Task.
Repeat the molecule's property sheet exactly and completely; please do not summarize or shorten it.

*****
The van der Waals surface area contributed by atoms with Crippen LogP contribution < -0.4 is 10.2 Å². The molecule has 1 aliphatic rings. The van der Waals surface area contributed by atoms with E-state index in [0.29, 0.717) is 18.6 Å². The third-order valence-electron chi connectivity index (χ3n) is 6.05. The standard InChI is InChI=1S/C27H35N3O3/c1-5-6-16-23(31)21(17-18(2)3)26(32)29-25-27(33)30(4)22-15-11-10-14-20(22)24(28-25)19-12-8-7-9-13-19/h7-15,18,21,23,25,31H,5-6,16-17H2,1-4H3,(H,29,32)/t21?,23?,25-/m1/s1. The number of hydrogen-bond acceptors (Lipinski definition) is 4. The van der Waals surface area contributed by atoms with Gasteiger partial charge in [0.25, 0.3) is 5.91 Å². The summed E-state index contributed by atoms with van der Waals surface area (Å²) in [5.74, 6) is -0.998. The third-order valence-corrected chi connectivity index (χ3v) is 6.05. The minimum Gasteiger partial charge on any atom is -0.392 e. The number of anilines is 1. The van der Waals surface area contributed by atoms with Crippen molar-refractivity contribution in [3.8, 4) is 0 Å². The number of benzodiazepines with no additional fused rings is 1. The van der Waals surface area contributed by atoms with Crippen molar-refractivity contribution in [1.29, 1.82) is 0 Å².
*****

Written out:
The van der Waals surface area contributed by atoms with Crippen LogP contribution < -0.4 is 10.2 Å². The molecule has 1 aliphatic rings. The van der Waals surface area contributed by atoms with E-state index in [0.29, 0.717) is 18.6 Å². The third-order valence-electron chi connectivity index (χ3n) is 6.05. The standard InChI is InChI=1S/C27H35N3O3/c1-5-6-16-23(31)21(17-18(2)3)26(32)29-25-27(33)30(4)22-15-11-10-14-20(22)24(28-25)19-12-8-7-9-13-19/h7-15,18,21,23,25,31H,5-6,16-17H2,1-4H3,(H,29,32)/t21?,23?,25-/m1/s1. The number of hydrogen-bond acceptors (Lipinski definition) is 4. The van der Waals surface area contributed by atoms with Gasteiger partial charge in [0.25, 0.3) is 5.91 Å². The summed E-state index contributed by atoms with van der Waals surface area (Å²) in [5.74, 6) is -0.998. The third-order valence-corrected chi connectivity index (χ3v) is 6.05. The minimum Gasteiger partial charge on any atom is -0.392 e. The number of anilines is 1. The van der Waals surface area contributed by atoms with Crippen molar-refractivity contribution in [3.8, 4) is 0 Å². The number of benzodiazepines with no additional fused rings is 1. The van der Waals surface area contributed by atoms with Crippen molar-refractivity contribution in [1.29, 1.82) is 0 Å².